Holt-Simonton: Talking Billy Ball

Bryan: Scottie Wilbekin may not care to talk about it but that doesn't change the fact No. 16 Ole Miss comes to the O'Connell Center Saturday in search of an upset win or maybe just a defeat of less than 30 points. No. 4 Florida is in all-out destruction mode right now, smothering the Southeastern Conference with defense and just enough offense to embarrass the opposition. On the other hand, the Rebels' big national hype seems to have fizzled out after Kentucky decided to make Tad's Pad the scene of a one-night stand to regain a little respect. My question to you is this, Mr. Simonton, is Ole Miss in for more of the Florida norm Saturday?
Jesse: Duh. It's called 'Rock Chalk Fauxhawk.' Ole Miss has been overrated from the get-go, largely in part to the SEC's substandard talent this season. The Rebels have exceeded preseason expectations, but they shouldn't be confused with a potential juggernaut nor a team that can legitimately challenge this current Gators bunch at home. The O'Dome is finally rocking again, and unlike Florida's football brothers, Billy's boys have spit in the face of complacency. The first half of the Georgia game notwithstanding, Florida is pulverizing opponents -- no matter the skill or talent level. Not since the legacy stamped '04's has a Gators team played with such a relentless combination of unselfishness, clinical defense and pure domination. With the Rebels already banged up (reserve forward Aaron Jones and starting guard Nick Williams are sidelined indefinitely) and Marshall Henderson -- albeit a thrill to watch -- scoring with less efficiency than legendary ex Laker A.C. Green, I'd shocked if this is a true test on Saturday. The real question now is: what is this team's ceiling, and are the Gators peaking too soon?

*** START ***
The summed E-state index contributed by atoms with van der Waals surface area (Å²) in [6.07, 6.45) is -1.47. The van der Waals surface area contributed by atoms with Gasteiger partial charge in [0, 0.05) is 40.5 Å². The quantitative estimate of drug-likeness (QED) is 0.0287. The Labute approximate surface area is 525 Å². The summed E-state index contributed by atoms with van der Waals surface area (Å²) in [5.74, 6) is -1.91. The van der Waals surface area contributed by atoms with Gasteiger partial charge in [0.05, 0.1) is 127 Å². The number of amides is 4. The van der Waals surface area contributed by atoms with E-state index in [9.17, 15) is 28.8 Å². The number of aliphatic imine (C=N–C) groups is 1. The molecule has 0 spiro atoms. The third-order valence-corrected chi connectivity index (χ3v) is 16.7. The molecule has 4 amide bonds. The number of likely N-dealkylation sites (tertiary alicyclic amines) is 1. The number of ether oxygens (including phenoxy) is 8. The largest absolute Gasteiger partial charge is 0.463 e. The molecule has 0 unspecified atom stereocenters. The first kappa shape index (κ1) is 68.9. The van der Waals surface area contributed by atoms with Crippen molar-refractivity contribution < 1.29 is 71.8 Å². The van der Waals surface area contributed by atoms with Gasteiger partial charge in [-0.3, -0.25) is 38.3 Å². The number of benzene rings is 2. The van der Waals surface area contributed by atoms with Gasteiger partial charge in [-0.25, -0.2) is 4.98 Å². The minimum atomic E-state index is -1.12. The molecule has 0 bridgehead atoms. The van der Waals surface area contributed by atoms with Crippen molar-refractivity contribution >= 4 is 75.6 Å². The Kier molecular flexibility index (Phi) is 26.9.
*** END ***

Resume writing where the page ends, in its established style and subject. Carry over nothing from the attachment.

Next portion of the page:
Bryan: Since it appears we'll be playing competitive agreement today, I'll approach your final question. Here's the thing: This Florida team has become interesting because of its ability to be a cliche ... stick with me. Every team in sports says it takes one possession at a time and doesn't get caught up in the score, but Florida actually does it. Every team spews hot garbage about not caring about individual statistics, but the Gators actually have players like Will Yeguete and Wilbekin who are giant assets while hardly blowing up box scores. If Florida was winning because of outrageous shooting or streaky offense, its streak could be misleading, but it's dominating with effort and defense and that's incredibly sustainable unless you don't show up. If there was a year for a team with little star power to be the best in college basketball, it'd be this year, but it's still very early.
Jesse: Yeah, it's early. But have you watched the rest of college basketball this season? It's more painful than one of Taylor Swift's monthly breakup ballads -- and that's really saying something. NCAA hoops stink now, and yet, the Gators are one of a few teams who play a brand of basketball that is both enjoyable to watch and capable of propelling them to championships. Florida doesn't have the individual talent of Michigan, Kansas or Indiana, but Billy Donovan's assembled group plays as a collective team better than any in the nation.  You're effort assertion is correct; it's the only thing (aside from injuries) that can truly halt Florida's momentum.  Donovan deserves major applause for transforming the careers of Wilbekin and Mike Rosario, especially the latter.